I certainly hope this is true, but the history of claims from high-tech battery startups very strongly indicates it’s almost certainly B.S. We have seen claims like this before, and almost without any exception whatsoever they turn out to be wildly exaggerated (in that they don’t mention limits which keep the tech from having any practical use) or even utterly baseless. I’ll certainly be interested in hearing more about this company’s batteries, but if I were to place a bet, I’d bet that they turn out to have no commercial value. For example, perhaps the batteries really can be charged in 5 minutes… but if you do that 10 times, the batteries are worn out. We’ve seen that sort of thing before, several times. * * * * * I’ve posted these relevant quotes before, but for those who haven’t seen them: “The storage battery is, in my opinion, a catchpenny, a sensation, a mechanism for swindling the public by stock companies. The storage battery is one of those peculiar things which appeals to the imagination, and no more perfect thing could be desired by stock swindlers than that very selfsame thing. … Just as soon as a man gets… Read more »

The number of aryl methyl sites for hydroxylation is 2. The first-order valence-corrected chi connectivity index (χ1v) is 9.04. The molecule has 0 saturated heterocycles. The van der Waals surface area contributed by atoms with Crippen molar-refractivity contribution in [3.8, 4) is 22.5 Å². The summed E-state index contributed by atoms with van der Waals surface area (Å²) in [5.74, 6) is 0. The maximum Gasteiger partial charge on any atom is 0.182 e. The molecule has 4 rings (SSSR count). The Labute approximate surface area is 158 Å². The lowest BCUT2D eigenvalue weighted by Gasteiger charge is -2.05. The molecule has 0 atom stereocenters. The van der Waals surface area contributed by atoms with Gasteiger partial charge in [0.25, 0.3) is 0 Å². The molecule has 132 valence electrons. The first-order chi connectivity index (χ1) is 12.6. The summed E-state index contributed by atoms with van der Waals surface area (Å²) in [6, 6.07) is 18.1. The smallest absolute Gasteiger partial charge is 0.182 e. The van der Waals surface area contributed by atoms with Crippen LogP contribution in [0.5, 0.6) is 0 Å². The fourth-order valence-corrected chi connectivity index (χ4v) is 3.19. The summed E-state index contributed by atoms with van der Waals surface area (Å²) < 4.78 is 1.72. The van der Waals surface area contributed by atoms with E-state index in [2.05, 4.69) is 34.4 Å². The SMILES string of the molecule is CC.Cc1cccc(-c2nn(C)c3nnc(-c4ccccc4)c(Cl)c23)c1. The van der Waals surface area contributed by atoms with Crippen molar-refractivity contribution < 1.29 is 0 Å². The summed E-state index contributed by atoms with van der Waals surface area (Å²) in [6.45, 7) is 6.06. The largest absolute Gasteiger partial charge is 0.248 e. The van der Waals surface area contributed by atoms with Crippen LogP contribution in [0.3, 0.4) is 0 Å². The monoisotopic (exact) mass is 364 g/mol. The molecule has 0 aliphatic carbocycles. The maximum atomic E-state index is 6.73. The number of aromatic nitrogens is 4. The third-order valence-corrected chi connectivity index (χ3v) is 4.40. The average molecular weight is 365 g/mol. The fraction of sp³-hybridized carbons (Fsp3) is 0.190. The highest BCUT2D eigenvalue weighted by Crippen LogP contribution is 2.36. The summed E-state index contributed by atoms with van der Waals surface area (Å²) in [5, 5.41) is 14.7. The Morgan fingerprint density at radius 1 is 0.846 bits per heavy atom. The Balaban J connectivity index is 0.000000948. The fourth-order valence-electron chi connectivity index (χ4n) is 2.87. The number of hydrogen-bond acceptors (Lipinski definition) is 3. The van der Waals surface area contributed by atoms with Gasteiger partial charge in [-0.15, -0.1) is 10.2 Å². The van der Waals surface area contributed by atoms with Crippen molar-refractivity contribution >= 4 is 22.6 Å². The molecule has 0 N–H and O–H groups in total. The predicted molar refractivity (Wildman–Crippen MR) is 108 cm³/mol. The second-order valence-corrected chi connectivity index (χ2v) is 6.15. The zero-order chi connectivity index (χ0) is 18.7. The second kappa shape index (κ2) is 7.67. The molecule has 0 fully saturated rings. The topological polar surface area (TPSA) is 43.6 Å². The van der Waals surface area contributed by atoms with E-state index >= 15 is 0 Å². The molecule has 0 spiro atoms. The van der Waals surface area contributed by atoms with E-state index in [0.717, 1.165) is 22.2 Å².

Battery claims are but a walking shadows; poor players, that strut and fret in their hour upon the stage, and then are heard from no more: it is a tale told by an idiot, full of sound and fury, signifying nothing.

You have (slightly) paraphrased one of my favorite quotes. Thank you! 🙂

But it fits.

Overheard at the Furry Convention:

“My tail? Stepped on by an idiot. Now it is neither sound nor furry, it signifies nothing.”

Clearly you are a gentleman and a scholar.

ffbj, I like your line from Macbeth, however I think there are some merits to the claims Enevate is making. Fiska is full of bull dookie, but this one I think is real. I think there are a lot of technical details that has to be explained and I think they will be. I’d like to see a demonstration of a working prototype in a month or two.

That could be true, but I doubt it.

Yeah, that.

Why doesn’t​ insideevs cover companies like Ionic materials?


When it comes to battery breakthroughs I’m from Missouri.

I hope they send a single copy with all needed caveats to Tesla for testing. 😀

I think Tesla already has a battery breakthrough and are not saying much at this point. The new roadster an Unheard of 620 miles Range & the semi 500 miles range Fully loaded ?? Sounds like “Tesla & John Goodenough” have quietly been accomplishing some “Big Battery Breakthroughs” , as we speak .

I was thinking exactly the same.
There is a breakthrough behind roadster and semi. With a 5% improvement per year each (no breakthrough scenario), the 200 kWh battery pack will be achieved around 2030. Since the roadster is planed for 2020, the battery technology is 10 years ahead !
But maybe Tesla timeline is a bit optimistic.

I know its boring to have details, but the only TWO KEY parameters I want to know (they already said it can work when really cold), is